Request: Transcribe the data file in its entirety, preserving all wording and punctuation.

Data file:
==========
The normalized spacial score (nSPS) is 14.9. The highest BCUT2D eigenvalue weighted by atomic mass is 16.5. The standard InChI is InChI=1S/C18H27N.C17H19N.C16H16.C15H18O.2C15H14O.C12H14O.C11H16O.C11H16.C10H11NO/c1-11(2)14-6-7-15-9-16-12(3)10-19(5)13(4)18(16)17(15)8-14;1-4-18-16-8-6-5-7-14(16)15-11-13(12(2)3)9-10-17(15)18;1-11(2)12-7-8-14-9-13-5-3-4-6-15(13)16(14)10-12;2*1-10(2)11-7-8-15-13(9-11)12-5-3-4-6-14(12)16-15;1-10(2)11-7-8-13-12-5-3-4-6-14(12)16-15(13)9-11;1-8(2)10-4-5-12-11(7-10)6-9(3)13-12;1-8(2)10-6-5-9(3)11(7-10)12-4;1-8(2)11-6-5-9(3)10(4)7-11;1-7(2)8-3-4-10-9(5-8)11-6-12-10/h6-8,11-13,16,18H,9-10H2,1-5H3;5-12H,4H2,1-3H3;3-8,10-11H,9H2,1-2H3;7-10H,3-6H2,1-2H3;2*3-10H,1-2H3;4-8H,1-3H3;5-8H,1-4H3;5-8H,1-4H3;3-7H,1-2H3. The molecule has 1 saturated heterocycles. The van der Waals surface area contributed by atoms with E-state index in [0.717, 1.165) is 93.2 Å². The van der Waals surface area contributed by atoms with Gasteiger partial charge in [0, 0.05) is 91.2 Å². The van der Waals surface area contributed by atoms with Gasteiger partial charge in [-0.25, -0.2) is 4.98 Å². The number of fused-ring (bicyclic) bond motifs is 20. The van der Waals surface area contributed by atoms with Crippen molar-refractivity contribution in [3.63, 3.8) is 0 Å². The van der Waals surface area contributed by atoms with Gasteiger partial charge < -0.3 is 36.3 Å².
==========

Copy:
The normalized spacial score (nSPS) is 14.9. The highest BCUT2D eigenvalue weighted by atomic mass is 16.5. The standard InChI is InChI=1S/C18H27N.C17H19N.C16H16.C15H18O.2C15H14O.C12H14O.C11H16O.C11H16.C10H11NO/c1-11(2)14-6-7-15-9-16-12(3)10-19(5)13(4)18(16)17(15)8-14;1-4-18-16-8-6-5-7-14(16)15-11-13(12(2)3)9-10-17(15)18;1-11(2)12-7-8-14-9-13-5-3-4-6-15(13)16(14)10-12;2*1-10(2)11-7-8-15-13(9-11)12-5-3-4-6-14(12)16-15;1-10(2)11-7-8-13-12-5-3-4-6-14(12)16-15(13)9-11;1-8(2)10-4-5-12-11(7-10)6-9(3)13-12;1-8(2)10-6-5-9(3)11(7-10)12-4;1-8(2)11-6-5-9(3)10(4)7-11;1-7(2)8-3-4-10-9(5-8)11-6-12-10/h6-8,11-13,16,18H,9-10H2,1-5H3;5-12H,4H2,1-3H3;3-8,10-11H,9H2,1-2H3;7-10H,3-6H2,1-2H3;2*3-10H,1-2H3;4-8H,1-3H3;5-8H,1-4H3;5-8H,1-4H3;3-7H,1-2H3. The molecule has 1 saturated heterocycles. The van der Waals surface area contributed by atoms with E-state index in [0.717, 1.165) is 93.2 Å². The van der Waals surface area contributed by atoms with Gasteiger partial charge in [0, 0.05) is 91.2 Å². The van der Waals surface area contributed by atoms with Gasteiger partial charge in [-0.25, -0.2) is 4.98 Å². The number of fused-ring (bicyclic) bond motifs is 20. The van der Waals surface area contributed by atoms with Crippen molar-refractivity contribution in [3.63, 3.8) is 0 Å². The van der Waals surface area contributed by atoms with Gasteiger partial charge < -0.3 is 36.3 Å².